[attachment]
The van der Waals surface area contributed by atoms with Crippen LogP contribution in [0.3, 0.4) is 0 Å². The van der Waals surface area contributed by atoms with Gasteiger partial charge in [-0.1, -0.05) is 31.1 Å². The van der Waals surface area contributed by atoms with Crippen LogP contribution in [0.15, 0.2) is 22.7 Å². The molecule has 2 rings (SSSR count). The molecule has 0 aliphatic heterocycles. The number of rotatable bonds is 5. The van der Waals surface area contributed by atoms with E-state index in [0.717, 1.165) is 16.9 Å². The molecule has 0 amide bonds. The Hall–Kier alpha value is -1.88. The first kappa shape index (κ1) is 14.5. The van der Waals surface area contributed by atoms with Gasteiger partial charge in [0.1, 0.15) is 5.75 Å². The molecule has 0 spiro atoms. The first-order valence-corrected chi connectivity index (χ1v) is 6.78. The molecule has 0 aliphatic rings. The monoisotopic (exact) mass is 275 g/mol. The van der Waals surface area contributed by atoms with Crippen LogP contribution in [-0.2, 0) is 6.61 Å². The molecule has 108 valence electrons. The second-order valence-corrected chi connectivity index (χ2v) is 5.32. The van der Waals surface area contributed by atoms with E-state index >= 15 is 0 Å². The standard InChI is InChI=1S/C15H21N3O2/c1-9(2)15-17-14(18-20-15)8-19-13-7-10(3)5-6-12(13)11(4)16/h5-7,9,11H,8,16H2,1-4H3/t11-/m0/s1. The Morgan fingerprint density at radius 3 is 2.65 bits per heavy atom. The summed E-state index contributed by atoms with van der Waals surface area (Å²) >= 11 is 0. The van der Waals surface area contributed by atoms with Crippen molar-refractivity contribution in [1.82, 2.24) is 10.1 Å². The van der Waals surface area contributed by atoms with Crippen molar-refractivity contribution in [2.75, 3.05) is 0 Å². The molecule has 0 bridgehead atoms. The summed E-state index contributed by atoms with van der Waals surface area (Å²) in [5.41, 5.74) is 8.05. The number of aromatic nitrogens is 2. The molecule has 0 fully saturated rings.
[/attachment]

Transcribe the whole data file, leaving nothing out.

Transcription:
The van der Waals surface area contributed by atoms with Crippen LogP contribution in [0.3, 0.4) is 0 Å². The van der Waals surface area contributed by atoms with Gasteiger partial charge in [-0.1, -0.05) is 31.1 Å². The van der Waals surface area contributed by atoms with Crippen LogP contribution in [0.15, 0.2) is 22.7 Å². The molecule has 2 rings (SSSR count). The molecule has 0 aliphatic heterocycles. The number of rotatable bonds is 5. The van der Waals surface area contributed by atoms with E-state index in [0.717, 1.165) is 16.9 Å². The molecule has 0 amide bonds. The Hall–Kier alpha value is -1.88. The first kappa shape index (κ1) is 14.5. The van der Waals surface area contributed by atoms with Gasteiger partial charge in [0.1, 0.15) is 5.75 Å². The molecule has 0 spiro atoms. The first-order valence-corrected chi connectivity index (χ1v) is 6.78. The molecule has 0 aliphatic rings. The monoisotopic (exact) mass is 275 g/mol. The van der Waals surface area contributed by atoms with Crippen LogP contribution in [-0.2, 0) is 6.61 Å². The molecule has 108 valence electrons. The second-order valence-corrected chi connectivity index (χ2v) is 5.32. The van der Waals surface area contributed by atoms with E-state index >= 15 is 0 Å². The standard InChI is InChI=1S/C15H21N3O2/c1-9(2)15-17-14(18-20-15)8-19-13-7-10(3)5-6-12(13)11(4)16/h5-7,9,11H,8,16H2,1-4H3/t11-/m0/s1. The Morgan fingerprint density at radius 3 is 2.65 bits per heavy atom. The summed E-state index contributed by atoms with van der Waals surface area (Å²) >= 11 is 0. The van der Waals surface area contributed by atoms with Crippen molar-refractivity contribution in [1.82, 2.24) is 10.1 Å². The van der Waals surface area contributed by atoms with Crippen molar-refractivity contribution in [2.75, 3.05) is 0 Å². The molecule has 0 bridgehead atoms. The summed E-state index contributed by atoms with van der Waals surface area (Å²) in [5.41, 5.74) is 8.05. The number of aromatic nitrogens is 2. The molecule has 0 fully saturated rings.